Hospital beepers are part of the trappings of upper-middle-class comfort that made the three such unlikely -- and therefore ideal -- smugglers.
Lonnie was dressed for the adventure in a stylish brightly colored dress, designer sunglasses and silver earrings. While she wasn't reading Beatrix Potter to Alexander during the waiting periods, she was paging through her dog-eared copy of Gail Sheehy's "Passages."
The contrast between smugglers and refugees was striking. The Salvadorans were frightened, disoriented, unkempt-looking even in their newly supplied American clothes -- and they had just gone through a harrowing experience. The night before the women arrived to take the refugees to Tucson, a paid smuggler, known as a coyote, hired by the sanctuary workers for $120 to handle the border crossing, attempted to rape one of the Salvadoran women in a remote area of the Arizona desert.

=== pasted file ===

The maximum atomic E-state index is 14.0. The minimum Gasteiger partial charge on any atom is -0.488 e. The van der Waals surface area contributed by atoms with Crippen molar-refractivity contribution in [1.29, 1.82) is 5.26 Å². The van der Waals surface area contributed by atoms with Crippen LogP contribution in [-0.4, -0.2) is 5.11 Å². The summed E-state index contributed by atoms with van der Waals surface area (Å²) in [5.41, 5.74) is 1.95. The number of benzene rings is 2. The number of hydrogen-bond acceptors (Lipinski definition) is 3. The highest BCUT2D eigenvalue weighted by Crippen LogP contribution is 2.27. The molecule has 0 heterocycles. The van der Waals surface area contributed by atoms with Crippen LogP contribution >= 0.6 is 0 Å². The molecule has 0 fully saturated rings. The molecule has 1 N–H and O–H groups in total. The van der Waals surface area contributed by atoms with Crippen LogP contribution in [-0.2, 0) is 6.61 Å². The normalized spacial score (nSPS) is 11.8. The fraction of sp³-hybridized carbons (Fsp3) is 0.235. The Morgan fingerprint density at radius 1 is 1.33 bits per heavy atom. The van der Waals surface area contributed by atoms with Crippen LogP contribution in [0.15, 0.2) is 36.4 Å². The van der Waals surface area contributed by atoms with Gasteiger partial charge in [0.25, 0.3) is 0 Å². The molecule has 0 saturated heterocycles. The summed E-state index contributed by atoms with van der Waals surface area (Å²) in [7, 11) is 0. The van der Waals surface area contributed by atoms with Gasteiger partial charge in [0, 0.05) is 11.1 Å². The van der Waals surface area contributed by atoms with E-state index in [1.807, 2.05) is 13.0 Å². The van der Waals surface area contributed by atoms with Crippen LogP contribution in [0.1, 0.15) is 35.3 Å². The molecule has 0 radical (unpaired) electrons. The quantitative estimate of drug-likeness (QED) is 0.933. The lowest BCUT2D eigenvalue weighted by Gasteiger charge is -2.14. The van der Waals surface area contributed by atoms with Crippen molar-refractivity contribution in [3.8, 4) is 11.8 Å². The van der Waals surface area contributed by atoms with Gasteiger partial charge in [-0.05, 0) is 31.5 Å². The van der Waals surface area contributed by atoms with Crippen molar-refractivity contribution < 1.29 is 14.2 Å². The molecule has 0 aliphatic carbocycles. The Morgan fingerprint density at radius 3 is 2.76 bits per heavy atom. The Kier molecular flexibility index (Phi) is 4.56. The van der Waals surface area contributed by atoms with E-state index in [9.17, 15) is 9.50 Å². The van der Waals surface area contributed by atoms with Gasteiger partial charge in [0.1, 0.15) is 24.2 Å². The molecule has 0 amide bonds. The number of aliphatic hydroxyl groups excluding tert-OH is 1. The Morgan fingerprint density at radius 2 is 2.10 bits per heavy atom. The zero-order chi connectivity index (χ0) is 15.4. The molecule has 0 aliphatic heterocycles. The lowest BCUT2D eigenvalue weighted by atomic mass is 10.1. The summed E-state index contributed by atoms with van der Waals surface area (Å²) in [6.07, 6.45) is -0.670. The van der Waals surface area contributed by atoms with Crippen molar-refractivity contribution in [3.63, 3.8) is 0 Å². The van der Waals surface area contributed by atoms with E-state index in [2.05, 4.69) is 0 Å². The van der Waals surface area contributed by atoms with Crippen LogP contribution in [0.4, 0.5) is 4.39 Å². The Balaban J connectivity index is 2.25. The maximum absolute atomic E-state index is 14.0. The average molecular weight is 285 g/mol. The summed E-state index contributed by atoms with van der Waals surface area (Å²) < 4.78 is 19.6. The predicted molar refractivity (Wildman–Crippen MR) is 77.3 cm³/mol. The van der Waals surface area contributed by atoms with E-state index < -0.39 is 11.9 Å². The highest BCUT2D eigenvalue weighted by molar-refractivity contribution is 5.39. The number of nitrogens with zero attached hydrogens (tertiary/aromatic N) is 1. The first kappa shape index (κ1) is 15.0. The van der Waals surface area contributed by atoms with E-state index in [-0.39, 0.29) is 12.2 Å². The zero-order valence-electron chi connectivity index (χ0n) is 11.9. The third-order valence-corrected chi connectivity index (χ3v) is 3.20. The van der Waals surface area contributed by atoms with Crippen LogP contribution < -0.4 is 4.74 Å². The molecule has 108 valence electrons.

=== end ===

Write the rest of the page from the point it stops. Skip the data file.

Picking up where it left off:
"The men in the group stopped it before anyone got hurt," said Father William, associate pastor of a Roman Catholic church in the border town where the crossing occurred.
"This is the last time we'll use this guy," he continued. "He tried the same trick last week."
Before the indictments, Father William, 29, who has been involved in the Sanctuary Movement for two years, handled the border crossings himself. "I'd meet with the refugees on the Mexican side, show them a hole in the fence in the middle of town and agree to meet back up with them at a supermarket on the American side. But now with the heat on, it's too risky. So we had to hire this coyote.
"He crossed them way out of town; they had to walk three hours through the desert. He told them he'd leave them there to starve if the woman didn't submit. But they talked him out of it.
"The bastard! Now at least we know his crossing point," he continued. "We won't need him anymore."
Like most sanctuary workers, Father William sees his activity as a religious and moral duty. He also believes that working in a Roman Catholic church near the border left him no choice but to become involved.
"Refugees come knocking at your door all the time. They fear for their lives. How can you turn them away?" he asked.